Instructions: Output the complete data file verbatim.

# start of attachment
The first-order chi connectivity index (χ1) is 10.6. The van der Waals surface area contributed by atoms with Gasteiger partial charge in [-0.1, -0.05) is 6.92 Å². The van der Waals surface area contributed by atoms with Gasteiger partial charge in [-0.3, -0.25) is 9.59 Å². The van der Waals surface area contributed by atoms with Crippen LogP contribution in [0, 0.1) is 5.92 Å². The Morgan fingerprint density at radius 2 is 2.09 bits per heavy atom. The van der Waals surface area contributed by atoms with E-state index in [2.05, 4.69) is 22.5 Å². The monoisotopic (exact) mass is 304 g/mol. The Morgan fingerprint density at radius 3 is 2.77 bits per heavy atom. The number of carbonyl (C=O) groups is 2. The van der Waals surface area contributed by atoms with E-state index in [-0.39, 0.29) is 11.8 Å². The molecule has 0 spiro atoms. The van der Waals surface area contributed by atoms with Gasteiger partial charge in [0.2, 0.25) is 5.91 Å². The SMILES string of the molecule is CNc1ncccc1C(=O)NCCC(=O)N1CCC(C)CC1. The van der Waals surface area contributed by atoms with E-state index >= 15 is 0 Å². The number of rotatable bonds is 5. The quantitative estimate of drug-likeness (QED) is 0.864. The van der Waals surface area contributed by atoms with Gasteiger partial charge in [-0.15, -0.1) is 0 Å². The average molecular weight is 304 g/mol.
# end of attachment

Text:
The first-order chi connectivity index (χ1) is 10.6. The van der Waals surface area contributed by atoms with Gasteiger partial charge in [-0.1, -0.05) is 6.92 Å². The van der Waals surface area contributed by atoms with Gasteiger partial charge in [-0.3, -0.25) is 9.59 Å². The van der Waals surface area contributed by atoms with Crippen LogP contribution in [0, 0.1) is 5.92 Å². The Morgan fingerprint density at radius 2 is 2.09 bits per heavy atom. The van der Waals surface area contributed by atoms with E-state index in [2.05, 4.69) is 22.5 Å². The monoisotopic (exact) mass is 304 g/mol. The Morgan fingerprint density at radius 3 is 2.77 bits per heavy atom. The number of carbonyl (C=O) groups is 2. The van der Waals surface area contributed by atoms with E-state index in [-0.39, 0.29) is 11.8 Å². The molecule has 0 spiro atoms. The van der Waals surface area contributed by atoms with Gasteiger partial charge in [0.2, 0.25) is 5.91 Å². The SMILES string of the molecule is CNc1ncccc1C(=O)NCCC(=O)N1CCC(C)CC1. The van der Waals surface area contributed by atoms with E-state index >= 15 is 0 Å². The number of rotatable bonds is 5. The quantitative estimate of drug-likeness (QED) is 0.864. The van der Waals surface area contributed by atoms with Gasteiger partial charge in [-0.15, -0.1) is 0 Å². The average molecular weight is 304 g/mol.